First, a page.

How Christine Blasey Ford's testimony moved America
History often seems inexorable in hindsight, shaped by powerful figures operating beyond our control. But when Dr. Christine Blasey Ford walked in to face the Senate Judiciary Committee on Sept. 27, raised her right hand and swore to tell the truth, it was clear that an unassuming psychology professor and mother of two was about to change the course of current events in real time.
At stake was a potential lifetime appointment to the Supreme Court that could change decades of legal rulings and affect the nation’s faith in its judiciary. Control of Congress may have hung in the balance, too, as Senators prepared to assess Ford’s allegation that Judge Brett Kavanaugh had sexually assaulted her some 36 years ago, a charge he vigorously denies. Most of all, the hopes and fears of women and men who have lived with the trauma of sexual violence were riding on the credibility of Ford’s testimony. Her treatment in the halls of power, and her reception by an expectant public, would send a signal to countless survivors wrestling with whether they should speak up.
So the country was riveted even before the figure known only from a faded photograph finally arrived on Capitol Hill, faced a towering dais of Senators and began to talk. “I am here today not because I want to be,” Ford said. “I am terrified.” For the next four hours, she answered every question. She admitted the facts she could not remember and recited her memories of that summer night in excruciating detail. The floor plan of the house. The ambush on her way to the bathroom. The sound of the two boys laughing as Kavanaugh allegedly pinned her to the bed, fumbled to remove her clothes and covered her mouth when she tried to scream. When pressed on her recollections, Ford explained how norepinephrine and epinephrine encodes in the hippocampus, her word choice reminding listeners of her Ph.D. in psychology. And when asked how sure she was that it was Kavanaugh who attacked her, Ford did not hesitate. “One hundred percent,” she said.
By the time the hearing ended, Ford had done more than prove herself a credible witness. For millions of women and men, she had replaced Kavanaugh as the protagonist in the nomination narrative. Women began calling into C-SPAN to tell their own, decades-old stories of harassment and rape. The hashtag #WhyIDidntReport exploded on social media, a rallying cry for those who had never gone public about their own sexual assault until then. Overseas, young women from San José to London gathered around smartphones and computers to watch the testimony, hands over hearts, mouths agape. In Lyon, a real estate agent rushed home from work to catch the live stream on YouTube. In Hong Kong, a young woman posted a photo in solidarity: “I Believe Christine Blasey Ford.”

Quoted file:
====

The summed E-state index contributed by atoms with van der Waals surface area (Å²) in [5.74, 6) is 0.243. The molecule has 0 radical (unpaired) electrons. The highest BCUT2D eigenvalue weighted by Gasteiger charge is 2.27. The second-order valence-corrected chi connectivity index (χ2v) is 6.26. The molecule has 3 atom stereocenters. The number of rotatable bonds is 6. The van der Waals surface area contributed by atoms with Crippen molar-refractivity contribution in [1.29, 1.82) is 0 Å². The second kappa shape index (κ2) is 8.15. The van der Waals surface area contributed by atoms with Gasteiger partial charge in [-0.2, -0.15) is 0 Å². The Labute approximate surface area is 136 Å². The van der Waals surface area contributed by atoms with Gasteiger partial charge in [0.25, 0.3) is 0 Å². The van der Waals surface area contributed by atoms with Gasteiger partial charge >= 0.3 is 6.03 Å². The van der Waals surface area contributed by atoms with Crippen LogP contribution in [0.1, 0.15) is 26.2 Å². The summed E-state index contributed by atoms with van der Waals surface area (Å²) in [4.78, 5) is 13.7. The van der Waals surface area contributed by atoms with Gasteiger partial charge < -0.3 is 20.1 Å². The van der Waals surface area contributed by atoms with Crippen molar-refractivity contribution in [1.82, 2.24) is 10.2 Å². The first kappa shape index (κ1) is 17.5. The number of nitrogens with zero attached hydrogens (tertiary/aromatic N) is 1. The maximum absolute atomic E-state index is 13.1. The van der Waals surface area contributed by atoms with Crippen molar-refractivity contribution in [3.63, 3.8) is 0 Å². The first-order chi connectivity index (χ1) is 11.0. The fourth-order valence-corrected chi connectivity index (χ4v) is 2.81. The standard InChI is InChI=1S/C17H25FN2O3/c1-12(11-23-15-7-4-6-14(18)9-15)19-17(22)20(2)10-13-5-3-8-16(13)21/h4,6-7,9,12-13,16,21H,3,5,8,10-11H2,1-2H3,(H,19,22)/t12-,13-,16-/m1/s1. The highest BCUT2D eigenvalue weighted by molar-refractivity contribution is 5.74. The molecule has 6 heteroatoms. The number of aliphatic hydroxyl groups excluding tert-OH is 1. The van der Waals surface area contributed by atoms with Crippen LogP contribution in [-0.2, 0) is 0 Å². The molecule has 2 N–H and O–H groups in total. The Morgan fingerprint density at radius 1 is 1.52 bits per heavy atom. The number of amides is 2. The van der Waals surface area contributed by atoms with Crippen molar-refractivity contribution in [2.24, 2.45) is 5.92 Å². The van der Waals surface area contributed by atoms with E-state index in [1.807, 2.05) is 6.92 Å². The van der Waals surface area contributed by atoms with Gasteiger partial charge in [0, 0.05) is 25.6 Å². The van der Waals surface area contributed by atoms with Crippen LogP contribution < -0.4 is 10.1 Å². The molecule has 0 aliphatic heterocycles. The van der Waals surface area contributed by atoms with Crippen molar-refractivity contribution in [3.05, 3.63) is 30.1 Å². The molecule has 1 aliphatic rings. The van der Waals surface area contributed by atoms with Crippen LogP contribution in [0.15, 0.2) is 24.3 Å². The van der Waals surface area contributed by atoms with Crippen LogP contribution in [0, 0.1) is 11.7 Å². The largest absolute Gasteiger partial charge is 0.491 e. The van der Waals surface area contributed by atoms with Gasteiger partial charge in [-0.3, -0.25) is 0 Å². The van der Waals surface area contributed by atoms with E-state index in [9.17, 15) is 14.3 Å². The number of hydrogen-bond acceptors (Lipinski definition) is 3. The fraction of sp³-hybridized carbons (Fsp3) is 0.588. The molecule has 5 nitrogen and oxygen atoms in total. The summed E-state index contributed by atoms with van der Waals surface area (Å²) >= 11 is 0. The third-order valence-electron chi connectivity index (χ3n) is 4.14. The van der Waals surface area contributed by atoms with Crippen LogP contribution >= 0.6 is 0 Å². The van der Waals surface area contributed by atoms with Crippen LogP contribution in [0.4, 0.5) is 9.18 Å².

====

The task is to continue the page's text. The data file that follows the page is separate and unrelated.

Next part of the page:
Ford’s testimony slowed the machinery of political power when it was fully in gear. Republican Senator Chuck Grassley, the chairman of the Judiciary Committee, congratulated Ford on her bravery. President Trump, rarely one to give credence to the claims of female accusers, called Ford “a very fine woman” and a “credible witness,” and deemed her testimony “compelling.” Within hours, three Republican governors and the American Bar Association had called for a delay on Kavanaugh’s confirmation vote until there could be a thorough investigation. The prominent Catholic magazine America withdrew its support for the nominee. An NPR/PBS NewsHour/Marist poll released Oct. 3 found that 45% of respondents thought Ford was telling the truth, compared to 33% who believed Kavanaugh. That’s a marked shift from 1991, when Americans sided with then Supreme Court nominee Clarence Thomas after Anita Hill accused him of sexual harassment.
The facts remain unsettled, and Ford’s testimony may not prevent Kavanaugh’s confirmation. But it was a powerful warning that wealth, status and a record of professional accomplishments were no longer enough to override credible allegations of sexual assault, no matter when they occurred. To young men, it was a message that drunken violence could shadow them all their lives. And to victims, Ford’s testimony was an invitation to speak up, no matter how powerful the accused, no matter how long ago the attack. People will listen, the country seemed to reassure them. We will believe you.
Kavanaugh testified, too, of course, and with a vehemence that read as a Rorschach: where accusers saw intemperance, supporters saw justified outrage. The nominee had reclaimed the spotlight, and Republicans clamored for a quick vote. But the following day, before the vote could be held, two women confronted Republican Senator Jeff Flake, one of a handful of swing votes, in an elevator. One of them, Ana Maria Archila, had recognized herself in Ford. She too had remained silent about a sexual assault more than 30 years ago. It took her a decade to tell her mother; her father only learned of the incident, she told TIME, when she buttonholed Flake on live television. “This is not tolerable,” Archila told Flake, her voice heavy with emotion. “You have children in your family. Think about them.”